Start your day by touring the lovely and striking Dunluce Castle. This ruined castle is perched on striking cliffs not far at all from the town of Portrush and it makes for an excellent place to visit.

Next, you can make your way over to the Carrick-a-Rede rope bridge. This place was used as a filming location for the HBO series Game of Thrones and it is now very popular amongst visitors – so make sure to book your tickets online in advance and also to arrive relatively early if you want to beat the crowds.

You can spend a fair amount of time hiking around here and it’s worth doing this on your second day so that you don’t feel rushed.

Of course, no visit to this area of Northern Ireland is complete without heading to the Dark Hedges. Again, this was used as a filming location for Game of Thrones and it is an incredibly popular tourist attraction. It’s simply a country laneway that is lined with intertwining trees.

Keep in mind that it is definitely a lot more beautiful in the late spring and summertime when there are leaves on the trees and it can seem a bit lacklustre in the winter to about mid-May.

The Dark Hedges
The Dark Hedges

Day 5 – Derry

If you’ve got five days to devote to your Northern Ireland road trip, then make sure not to miss the city of Derry (Londonderry). As Northern Ireland’s second-largest city, Derry can be overlooked by visitors here, however, it has a lot to offer visitors and can provide important cultural context.

Though the city has been popularised as a destination because of the sitcom Derry Girls (you can even tour filming locations), it doesn’t get the same amount of attention as Belfast.

Derry is a small city and you can certainly take in the majority of the sites and points of interest within the confines of a day. Take the time to walk the city walls – Derry is, in fact, the only walled city in Ireland and this is a great thing to do here.

Of course, no visit to Derry is really complete without taking the time to learn about the city’s more recent history and what life was like during the Troubles. You can visit the Bloody Sunday memorial to learn more about the 1972 massacre and you can also opt to take a walking tour of the Bogside murals with a knowledgeable local guide.

Those who want to learn even more about the city’s history will also find the Free Derry Museum interesting.

Another top Derry attraction is the Peace Bridge. The pedestrianised bridge connects the majority Unionist east side of the city to the majority Republican west side of the city and was meant to be an emblem of bridging the gap of a centuries-long political divide.

Peace Bridge in Derry
Peace Bridge in Derry

Have More Time?

If you have more time after this Northern Ireland itinerary, why not continue on from Derry into the Republic and visit County Donegal?

If you’re coming from Northern Ireland and only have a day, then driving the Inishowen 100 is an excellent way to explore this part of northwestern Ireland. However, you could easily spend more time exploring this area, as well.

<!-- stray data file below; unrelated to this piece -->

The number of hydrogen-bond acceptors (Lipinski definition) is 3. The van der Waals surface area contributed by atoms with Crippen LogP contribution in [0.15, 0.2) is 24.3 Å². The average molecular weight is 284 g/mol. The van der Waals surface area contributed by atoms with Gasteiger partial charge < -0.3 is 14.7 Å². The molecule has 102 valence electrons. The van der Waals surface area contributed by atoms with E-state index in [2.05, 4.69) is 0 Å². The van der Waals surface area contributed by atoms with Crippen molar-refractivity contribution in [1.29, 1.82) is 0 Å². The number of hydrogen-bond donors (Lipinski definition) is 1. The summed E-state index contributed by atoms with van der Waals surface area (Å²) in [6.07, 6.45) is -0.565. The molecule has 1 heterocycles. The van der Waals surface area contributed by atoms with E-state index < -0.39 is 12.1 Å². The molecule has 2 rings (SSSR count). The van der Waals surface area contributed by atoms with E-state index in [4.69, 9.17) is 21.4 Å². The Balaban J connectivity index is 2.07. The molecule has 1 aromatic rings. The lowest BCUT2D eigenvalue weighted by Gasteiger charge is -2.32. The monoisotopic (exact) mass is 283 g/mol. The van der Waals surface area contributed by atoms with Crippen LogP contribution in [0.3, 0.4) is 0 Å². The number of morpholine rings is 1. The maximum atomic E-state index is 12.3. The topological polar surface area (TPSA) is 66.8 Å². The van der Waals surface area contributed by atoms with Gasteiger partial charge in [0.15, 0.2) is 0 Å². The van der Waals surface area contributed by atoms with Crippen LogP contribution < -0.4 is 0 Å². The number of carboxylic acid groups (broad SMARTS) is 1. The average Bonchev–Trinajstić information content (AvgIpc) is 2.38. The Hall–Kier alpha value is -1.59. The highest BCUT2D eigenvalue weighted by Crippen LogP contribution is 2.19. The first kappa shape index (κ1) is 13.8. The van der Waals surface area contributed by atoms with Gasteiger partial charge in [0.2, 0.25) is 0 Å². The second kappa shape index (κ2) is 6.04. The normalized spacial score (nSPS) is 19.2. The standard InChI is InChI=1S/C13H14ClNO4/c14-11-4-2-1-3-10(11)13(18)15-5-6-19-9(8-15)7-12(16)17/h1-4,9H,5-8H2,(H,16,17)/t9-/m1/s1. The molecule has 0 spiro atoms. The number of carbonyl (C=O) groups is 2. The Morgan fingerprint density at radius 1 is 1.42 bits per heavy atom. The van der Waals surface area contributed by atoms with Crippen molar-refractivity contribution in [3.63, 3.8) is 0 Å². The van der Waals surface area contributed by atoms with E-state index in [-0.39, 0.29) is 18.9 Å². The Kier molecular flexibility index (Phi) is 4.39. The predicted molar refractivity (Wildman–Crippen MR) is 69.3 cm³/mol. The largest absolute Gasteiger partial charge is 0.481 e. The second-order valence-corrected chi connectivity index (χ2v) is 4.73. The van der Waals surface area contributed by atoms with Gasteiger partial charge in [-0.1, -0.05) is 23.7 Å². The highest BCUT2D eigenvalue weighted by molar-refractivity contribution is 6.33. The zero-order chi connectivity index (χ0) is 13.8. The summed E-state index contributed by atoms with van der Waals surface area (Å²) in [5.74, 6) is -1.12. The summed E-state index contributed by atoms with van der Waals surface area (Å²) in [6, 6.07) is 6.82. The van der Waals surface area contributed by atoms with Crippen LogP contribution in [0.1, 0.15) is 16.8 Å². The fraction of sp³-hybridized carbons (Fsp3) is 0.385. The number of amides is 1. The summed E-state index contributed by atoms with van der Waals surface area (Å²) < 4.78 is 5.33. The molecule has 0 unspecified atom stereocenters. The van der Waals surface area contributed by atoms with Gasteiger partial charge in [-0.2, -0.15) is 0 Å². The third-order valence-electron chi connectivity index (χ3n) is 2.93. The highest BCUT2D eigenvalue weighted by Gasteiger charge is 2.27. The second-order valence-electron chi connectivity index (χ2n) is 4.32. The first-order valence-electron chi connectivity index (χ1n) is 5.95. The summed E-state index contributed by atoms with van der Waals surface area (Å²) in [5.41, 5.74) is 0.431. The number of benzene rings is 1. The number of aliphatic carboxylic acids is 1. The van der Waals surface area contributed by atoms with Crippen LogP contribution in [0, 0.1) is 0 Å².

You can reach the town of Muff in County Donegal in about 15 minutes or you can drive north and take the ferry across Lough Foyle to the town of Greencastle. The latter option would also give you the opportunity to make a stop at Mussenden Temple.

For those who want to tour more of the Emerald Isle, then consider heading further south and enjoying some of (or the entirety of) the Wild Atlantic Way. County Donegal is absolutely gorgeous, but other highlights include Benbulben in County Sligo, Achill Island in County Mayo, Connemara in County Galway and more.

Views from the Inishowen Peninsula
Views from the Inishowen Peninsula

When planning a trip to Northern Ireland, you may not realise just how much this small country has to offer visitors. From vibrant and historic cities to some of the most spectacular natural scenery there is to offer in this world, spending a few days exploring Northern Ireland is never a bad idea.

Are you planning to visit Northern Ireland? Have any questions about this route? Let us know in the comments!

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Maggie is a co-founder and writer for The World Was Here First. Originally from the US, she has lived in five different countries and has travelled to dozens more, both solo and with her partner, Michael. She particularly loves exploring Spain and spending time in the Caucasus and the Baltics. Read more about Maggie


  1. Hi,
    I enjoy reading your travel blogs and find them informative.
    Living in Northern Ireland I’d like to let you know that not only do we have an airport some 20 miles away from the city centre but there is also George Best Airport less than 2 miles from the City Centre and is great for those arriving to the city for its convenience.
    Also please note that St George’s market is only open from Friday to Sunday . I have seen many disappointed tourists arrive to the market on other days only to find it closed.
    Finally if you are travelling from Britain and have a National Trust membership this will allow free entry at the Causeway centre and other attractions – their website would provide more detail.